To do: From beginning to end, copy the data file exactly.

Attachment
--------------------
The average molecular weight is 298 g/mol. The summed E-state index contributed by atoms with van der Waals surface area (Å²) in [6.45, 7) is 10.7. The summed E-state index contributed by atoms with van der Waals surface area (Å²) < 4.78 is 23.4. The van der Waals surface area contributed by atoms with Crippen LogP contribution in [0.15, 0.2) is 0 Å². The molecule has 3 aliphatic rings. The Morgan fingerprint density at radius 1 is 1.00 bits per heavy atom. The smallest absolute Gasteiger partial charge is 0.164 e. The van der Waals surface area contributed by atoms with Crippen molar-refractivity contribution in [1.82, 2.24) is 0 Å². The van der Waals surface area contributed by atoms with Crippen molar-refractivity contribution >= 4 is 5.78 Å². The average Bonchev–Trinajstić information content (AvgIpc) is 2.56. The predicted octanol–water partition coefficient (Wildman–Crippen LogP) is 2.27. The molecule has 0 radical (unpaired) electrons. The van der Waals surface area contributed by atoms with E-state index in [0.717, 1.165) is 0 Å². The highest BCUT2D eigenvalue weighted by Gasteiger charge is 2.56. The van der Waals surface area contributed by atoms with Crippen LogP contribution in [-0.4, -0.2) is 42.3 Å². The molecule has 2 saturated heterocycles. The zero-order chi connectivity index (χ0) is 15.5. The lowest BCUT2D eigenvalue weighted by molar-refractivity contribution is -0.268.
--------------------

The average molecular weight is 298 g/mol. The summed E-state index contributed by atoms with van der Waals surface area (Å²) in [6.45, 7) is 10.7. The summed E-state index contributed by atoms with van der Waals surface area (Å²) < 4.78 is 23.4. The van der Waals surface area contributed by atoms with Crippen LogP contribution in [0.15, 0.2) is 0 Å². The molecule has 3 aliphatic rings. The Morgan fingerprint density at radius 1 is 1.00 bits per heavy atom. The smallest absolute Gasteiger partial charge is 0.164 e. The van der Waals surface area contributed by atoms with Crippen molar-refractivity contribution in [1.82, 2.24) is 0 Å². The van der Waals surface area contributed by atoms with Crippen molar-refractivity contribution >= 4 is 5.78 Å². The average Bonchev–Trinajstić information content (AvgIpc) is 2.56. The predicted octanol–water partition coefficient (Wildman–Crippen LogP) is 2.27. The molecule has 0 radical (unpaired) electrons. The van der Waals surface area contributed by atoms with E-state index in [0.717, 1.165) is 0 Å². The highest BCUT2D eigenvalue weighted by Gasteiger charge is 2.56. The van der Waals surface area contributed by atoms with Crippen LogP contribution in [-0.4, -0.2) is 42.3 Å². The molecule has 2 saturated heterocycles. The zero-order chi connectivity index (χ0) is 15.5. The lowest BCUT2D eigenvalue weighted by molar-refractivity contribution is -0.268.